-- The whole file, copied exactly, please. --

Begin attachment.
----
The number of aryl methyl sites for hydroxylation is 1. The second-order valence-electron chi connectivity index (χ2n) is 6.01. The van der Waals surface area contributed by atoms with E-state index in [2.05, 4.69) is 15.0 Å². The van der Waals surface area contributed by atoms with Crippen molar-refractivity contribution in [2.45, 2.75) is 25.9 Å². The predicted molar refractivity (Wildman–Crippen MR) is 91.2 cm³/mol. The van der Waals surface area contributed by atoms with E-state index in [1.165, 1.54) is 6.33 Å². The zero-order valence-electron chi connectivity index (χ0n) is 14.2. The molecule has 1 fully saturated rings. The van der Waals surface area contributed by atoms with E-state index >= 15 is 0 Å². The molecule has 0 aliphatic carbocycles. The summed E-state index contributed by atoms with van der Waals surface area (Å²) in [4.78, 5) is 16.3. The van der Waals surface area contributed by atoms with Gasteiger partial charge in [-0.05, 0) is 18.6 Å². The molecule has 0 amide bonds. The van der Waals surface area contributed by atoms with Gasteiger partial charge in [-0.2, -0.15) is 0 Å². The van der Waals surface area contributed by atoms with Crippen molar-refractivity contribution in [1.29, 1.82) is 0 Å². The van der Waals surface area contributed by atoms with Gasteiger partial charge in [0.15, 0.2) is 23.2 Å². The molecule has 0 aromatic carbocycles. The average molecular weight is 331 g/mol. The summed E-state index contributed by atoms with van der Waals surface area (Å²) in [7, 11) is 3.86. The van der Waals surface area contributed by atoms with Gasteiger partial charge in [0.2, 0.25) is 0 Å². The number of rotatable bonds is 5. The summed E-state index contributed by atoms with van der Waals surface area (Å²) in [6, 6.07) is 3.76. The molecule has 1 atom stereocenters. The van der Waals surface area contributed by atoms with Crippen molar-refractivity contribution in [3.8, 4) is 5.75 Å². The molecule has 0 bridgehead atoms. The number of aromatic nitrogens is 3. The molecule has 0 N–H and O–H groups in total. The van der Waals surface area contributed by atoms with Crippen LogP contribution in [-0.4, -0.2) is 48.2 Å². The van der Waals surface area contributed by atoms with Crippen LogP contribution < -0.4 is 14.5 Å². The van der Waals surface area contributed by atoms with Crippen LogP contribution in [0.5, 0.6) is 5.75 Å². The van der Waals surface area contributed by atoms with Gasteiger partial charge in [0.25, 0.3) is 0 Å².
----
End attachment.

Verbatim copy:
The number of aryl methyl sites for hydroxylation is 1. The second-order valence-electron chi connectivity index (χ2n) is 6.01. The van der Waals surface area contributed by atoms with E-state index in [2.05, 4.69) is 15.0 Å². The van der Waals surface area contributed by atoms with Crippen molar-refractivity contribution in [2.45, 2.75) is 25.9 Å². The predicted molar refractivity (Wildman–Crippen MR) is 91.2 cm³/mol. The van der Waals surface area contributed by atoms with E-state index in [1.165, 1.54) is 6.33 Å². The zero-order valence-electron chi connectivity index (χ0n) is 14.2. The molecule has 1 fully saturated rings. The van der Waals surface area contributed by atoms with E-state index >= 15 is 0 Å². The molecule has 0 aliphatic carbocycles. The summed E-state index contributed by atoms with van der Waals surface area (Å²) in [4.78, 5) is 16.3. The van der Waals surface area contributed by atoms with Gasteiger partial charge in [-0.05, 0) is 18.6 Å². The molecule has 0 amide bonds. The van der Waals surface area contributed by atoms with Gasteiger partial charge in [-0.2, -0.15) is 0 Å². The van der Waals surface area contributed by atoms with Crippen molar-refractivity contribution in [1.29, 1.82) is 0 Å². The van der Waals surface area contributed by atoms with Gasteiger partial charge in [0.15, 0.2) is 23.2 Å². The molecule has 0 aromatic carbocycles. The average molecular weight is 331 g/mol. The summed E-state index contributed by atoms with van der Waals surface area (Å²) in [7, 11) is 3.86. The van der Waals surface area contributed by atoms with Gasteiger partial charge in [0.2, 0.25) is 0 Å². The number of rotatable bonds is 5. The summed E-state index contributed by atoms with van der Waals surface area (Å²) in [6, 6.07) is 3.76. The molecule has 1 atom stereocenters. The van der Waals surface area contributed by atoms with Crippen molar-refractivity contribution in [3.8, 4) is 5.75 Å². The molecule has 0 bridgehead atoms. The number of aromatic nitrogens is 3. The molecule has 0 N–H and O–H groups in total. The van der Waals surface area contributed by atoms with Crippen LogP contribution in [-0.4, -0.2) is 48.2 Å². The van der Waals surface area contributed by atoms with Crippen LogP contribution < -0.4 is 14.5 Å². The van der Waals surface area contributed by atoms with Crippen LogP contribution in [0.5, 0.6) is 5.75 Å². The van der Waals surface area contributed by atoms with Gasteiger partial charge in [0.25, 0.3) is 0 Å².